Rule of Three



by Mona Hatoum
Installation art

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Suspended transforms the room of an art gallery into a playground of sorts. Thirty-five wooden swings fill the space, their surfaces red and black, sturdy chains affixed to the ceiling. They are not arranged neatly in line for safe use, but at angles to each other. If visitors were to sit and begin to rock back and forth, they would soon collide. Before long, the clashes would multiply. Looking more closely at the laminated seats in turn, this threat of conflict is given greater context. We notice that the swings bear a series of careful carvings, each a street map of a different capital city. Rather than foregrounding unity and solidarity, the artist raises questions about how geographical and imagined distance may interrelate.

Words by John Wadsworth

Viejo Niño

by Reinaldo Arenas

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‘I am that child’, begins ‘Viejo Niño’, or ‘Old Child’. The phrase is repeated in various forms throughout the poem, building the image of an impoverished infant on the street who is ‘sullen’, ‘unlikeable’, and ‘repulsive’. He addresses the reader directly, warning us that to pat him ‘hypocritically’ on the head places us at risk of a stolen wallet. In his words, he positions us as the privileged onlooker. Aggression builds over the poem’s duration, its subject growing angry and bitter. Yet these emotions are infused with dejection and loneliness. The third stanza hammers home his predicament of ‘eminent terror’, ‘eminent leprosy’, ‘eminent fleas’, and ‘eminent crime’. In a chilling conclusion, he predicts that we will one day join him in his cardboard box. Our fate is with his, he implies, in hell.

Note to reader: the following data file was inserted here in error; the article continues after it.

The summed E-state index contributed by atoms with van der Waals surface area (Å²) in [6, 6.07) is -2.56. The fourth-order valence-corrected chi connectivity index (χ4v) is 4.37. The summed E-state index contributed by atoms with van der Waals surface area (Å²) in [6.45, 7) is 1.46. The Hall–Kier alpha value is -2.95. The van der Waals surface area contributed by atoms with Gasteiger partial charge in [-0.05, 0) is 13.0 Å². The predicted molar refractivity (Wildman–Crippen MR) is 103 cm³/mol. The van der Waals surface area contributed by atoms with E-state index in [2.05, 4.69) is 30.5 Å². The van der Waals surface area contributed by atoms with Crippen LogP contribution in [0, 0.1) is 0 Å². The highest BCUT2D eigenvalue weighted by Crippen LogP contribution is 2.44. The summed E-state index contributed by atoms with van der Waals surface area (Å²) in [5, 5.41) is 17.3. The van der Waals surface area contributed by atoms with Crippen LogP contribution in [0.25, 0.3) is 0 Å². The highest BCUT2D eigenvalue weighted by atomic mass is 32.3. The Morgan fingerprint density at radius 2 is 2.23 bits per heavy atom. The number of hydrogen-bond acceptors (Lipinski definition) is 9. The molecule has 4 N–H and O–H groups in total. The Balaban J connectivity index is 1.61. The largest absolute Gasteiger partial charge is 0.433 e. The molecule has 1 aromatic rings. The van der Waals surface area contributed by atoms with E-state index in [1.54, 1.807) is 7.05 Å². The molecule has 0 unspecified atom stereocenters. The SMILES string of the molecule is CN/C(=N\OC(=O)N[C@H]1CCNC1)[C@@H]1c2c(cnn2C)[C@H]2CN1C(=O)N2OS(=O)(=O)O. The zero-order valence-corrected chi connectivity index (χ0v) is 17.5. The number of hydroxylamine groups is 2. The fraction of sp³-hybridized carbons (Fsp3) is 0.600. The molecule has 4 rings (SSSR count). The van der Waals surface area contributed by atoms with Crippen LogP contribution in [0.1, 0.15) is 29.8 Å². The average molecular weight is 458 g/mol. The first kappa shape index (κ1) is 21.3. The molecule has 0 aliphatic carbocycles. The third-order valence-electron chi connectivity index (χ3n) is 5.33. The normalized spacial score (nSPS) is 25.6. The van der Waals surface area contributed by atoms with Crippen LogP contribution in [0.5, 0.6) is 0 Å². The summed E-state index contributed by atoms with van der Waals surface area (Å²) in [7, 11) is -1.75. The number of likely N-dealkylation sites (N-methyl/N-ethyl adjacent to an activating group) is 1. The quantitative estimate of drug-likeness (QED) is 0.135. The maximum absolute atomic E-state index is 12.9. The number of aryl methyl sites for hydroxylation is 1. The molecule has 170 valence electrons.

Words by Sophia Martin-Pavlou


directed by M.I.A.
Music video

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The camera tilts downwards, moving away from blue sky to reveal two lines of men jogging towards us. Their parallel paths could well represent the edges of a road or river, evoking transportation through their own movement. Soon after, the figures are seen scaling a fence to spell out the word ‘life’, emblazoned in capital letters. In one scene, they cram into a small boat. In another, they clamber to create their own vessel from human bodies. M.I.A. stands at the bow reciting a roll call of contemporary concerns: ‘Borders / Politics / Police shots / Identities’. After each issue, she adds an open-ended question: ‘What’s up with that?’ Through lyrics and imagery alike, she invites us to consider human crises, even while acknowledging that there are no easy answers.

Words by John Wadsworth

Today's connection

The three artists are all refugees. ‘Borders’ is also a song about refugees.

More to discover

Suspended: Read more about the artwork here. Farah Nayeri has interviewed Mona Hatoum for the New York Times, as has Rachel Cooke for The Observer (UK).

Viejo Niño: Read the poem here.

Borders: Watch the music video here.

Question of the day

Which artworks about or by refugees would you recommend?
Let us know on FacebookPatreon, or Twitter.

Refugee Tales, edited by David Herd & Anna Pincus. A great collection of short stories published each year based on a walk following the route of The Canterbury Tales, in which a number of well-known writers retell the experiences of refugees trapped within the immigration system. (→)

– Marina Lewycka, author (The Lubetkin Legacy, A Short History of Tractors in Ukrainian) (via The Brief →)

Counterpoints Arts is a charity that helps refugee artists to make their voices heard in Britain. This year one of the artists they sponsored was Gil Mualem-Doron, whose participatory installation New Union Flag engages people from diverse communities in designing a new Union Flag. (→)

– Marina Lewycka, author (The Lubetkin Legacy, A Short History of Tractors in Ukrainian) (via The Brief →)

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